Standing on a platform draped with white cloth to look like a boat—the campaign symbol of the Awami League —Bangladesh Prime Minister Sheik Mujibur Rahman delivered his last campaign speech at the little village of Dirai north of Dacca. The village is accessible only by boat or on foot (or, in the Prime Minister's case, by helicopter), but by the time Mujib arrived, 20,000 people had crowded in from as far as 25 miles away to hear the man they call Bangabandhu (Friend of Bengal).
"I have not been able to give you two meals a day," Mujib told them. "I have not always been able to give you one meal a day. But not a single person has died of starvation." Then, reminding his audience to vote for the symbol of the boat in the country's first national election, he asked them "to put up both your hands if you have confidence in me." A forest of hands shot up, and lusty shouts of "Jot Bangla!" (Victory to Bengal) rang out.
When Bangladesh last had an election, in 1970, it was still under Pakistani rule. Mujib's Awami League won a majority, entitling him to become Prime Minister, but the Pakistani army moved in, arresting Mujib and slaughtering his followers during a nine-month civil war. Last week, just before the vote, one old villager said: "In this village we will vote 16 annas in the rupee (100%) for Bangabandhu. We love Mujib. We want to show him how much we love him." At the polls, Bangladesh's 35 million voters did indeed show their devotion to Mujib, giving the 53-year-old Prime Minister a nearly unanimous mandate. With 300 seats in the National Parliament at stake, the Awami League captured 291.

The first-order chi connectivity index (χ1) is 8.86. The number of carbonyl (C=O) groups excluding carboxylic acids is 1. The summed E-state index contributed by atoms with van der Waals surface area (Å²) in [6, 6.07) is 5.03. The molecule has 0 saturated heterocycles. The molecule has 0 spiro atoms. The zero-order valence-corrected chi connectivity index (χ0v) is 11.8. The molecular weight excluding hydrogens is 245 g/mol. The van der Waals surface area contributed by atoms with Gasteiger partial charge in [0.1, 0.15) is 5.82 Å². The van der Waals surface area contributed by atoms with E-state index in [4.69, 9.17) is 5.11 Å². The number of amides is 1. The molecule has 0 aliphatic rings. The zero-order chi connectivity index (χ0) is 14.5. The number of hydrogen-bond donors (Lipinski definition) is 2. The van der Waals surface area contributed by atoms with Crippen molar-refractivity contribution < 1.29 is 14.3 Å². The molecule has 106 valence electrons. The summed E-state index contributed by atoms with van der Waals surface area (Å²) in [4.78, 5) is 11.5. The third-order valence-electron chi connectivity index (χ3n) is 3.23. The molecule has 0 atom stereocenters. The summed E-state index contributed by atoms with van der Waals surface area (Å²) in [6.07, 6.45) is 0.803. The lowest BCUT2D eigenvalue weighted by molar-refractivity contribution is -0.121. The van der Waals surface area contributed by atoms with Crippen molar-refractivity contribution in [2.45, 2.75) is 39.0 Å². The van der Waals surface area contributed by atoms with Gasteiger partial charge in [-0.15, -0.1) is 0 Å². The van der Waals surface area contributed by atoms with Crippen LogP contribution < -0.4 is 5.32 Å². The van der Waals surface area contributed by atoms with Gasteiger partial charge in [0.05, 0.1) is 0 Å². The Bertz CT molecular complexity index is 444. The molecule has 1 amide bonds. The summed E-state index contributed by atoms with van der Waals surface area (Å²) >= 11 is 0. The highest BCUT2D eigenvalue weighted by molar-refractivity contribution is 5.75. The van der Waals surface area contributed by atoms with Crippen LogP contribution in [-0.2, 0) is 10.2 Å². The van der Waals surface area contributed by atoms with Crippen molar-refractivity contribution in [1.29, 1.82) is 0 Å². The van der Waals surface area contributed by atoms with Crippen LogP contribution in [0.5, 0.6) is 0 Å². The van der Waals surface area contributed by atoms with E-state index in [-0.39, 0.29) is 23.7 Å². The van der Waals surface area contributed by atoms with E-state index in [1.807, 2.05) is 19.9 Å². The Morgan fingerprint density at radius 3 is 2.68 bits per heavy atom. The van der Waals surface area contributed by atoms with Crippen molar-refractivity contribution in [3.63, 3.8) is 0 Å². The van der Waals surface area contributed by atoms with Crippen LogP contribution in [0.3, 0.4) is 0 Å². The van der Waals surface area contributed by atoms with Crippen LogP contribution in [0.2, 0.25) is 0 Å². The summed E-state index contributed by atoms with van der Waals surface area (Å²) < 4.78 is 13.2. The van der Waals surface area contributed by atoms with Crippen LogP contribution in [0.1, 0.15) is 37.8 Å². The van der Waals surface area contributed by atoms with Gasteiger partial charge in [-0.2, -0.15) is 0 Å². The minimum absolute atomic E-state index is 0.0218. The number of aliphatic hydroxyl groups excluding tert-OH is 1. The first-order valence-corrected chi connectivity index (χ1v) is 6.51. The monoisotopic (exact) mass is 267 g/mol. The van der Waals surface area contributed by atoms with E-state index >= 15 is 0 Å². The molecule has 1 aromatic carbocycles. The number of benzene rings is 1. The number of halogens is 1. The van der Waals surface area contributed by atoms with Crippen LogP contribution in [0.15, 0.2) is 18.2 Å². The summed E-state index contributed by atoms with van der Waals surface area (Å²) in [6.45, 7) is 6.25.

If there was a troubling element this time, it was the lack of genuine political opposition. No fewer than 15 other parties, all of them to the left of the Awami League, entered the race, but their campaigning was frequently halfhearted. Still, there were charges and counter-charges that posters were ripped down by political opponents as soon as they were put up, and at times the bitterness spilled over into violence. "I fought for democracy, went to jail for it, and I believe in it," said Mujib. "But I can't create an opposition just to show there is one."
Mujib says that his first priority now will be a campaign to increase food production. "We cannot keep on getting food from abroad as a gift," he declared last week. Even though the United Nations will continue its efforts to supply food to Bangladesh to make up the deficit in the country's food production, Mujib is anxious to prove that Bangladesh is capable, finally, of managing on its own.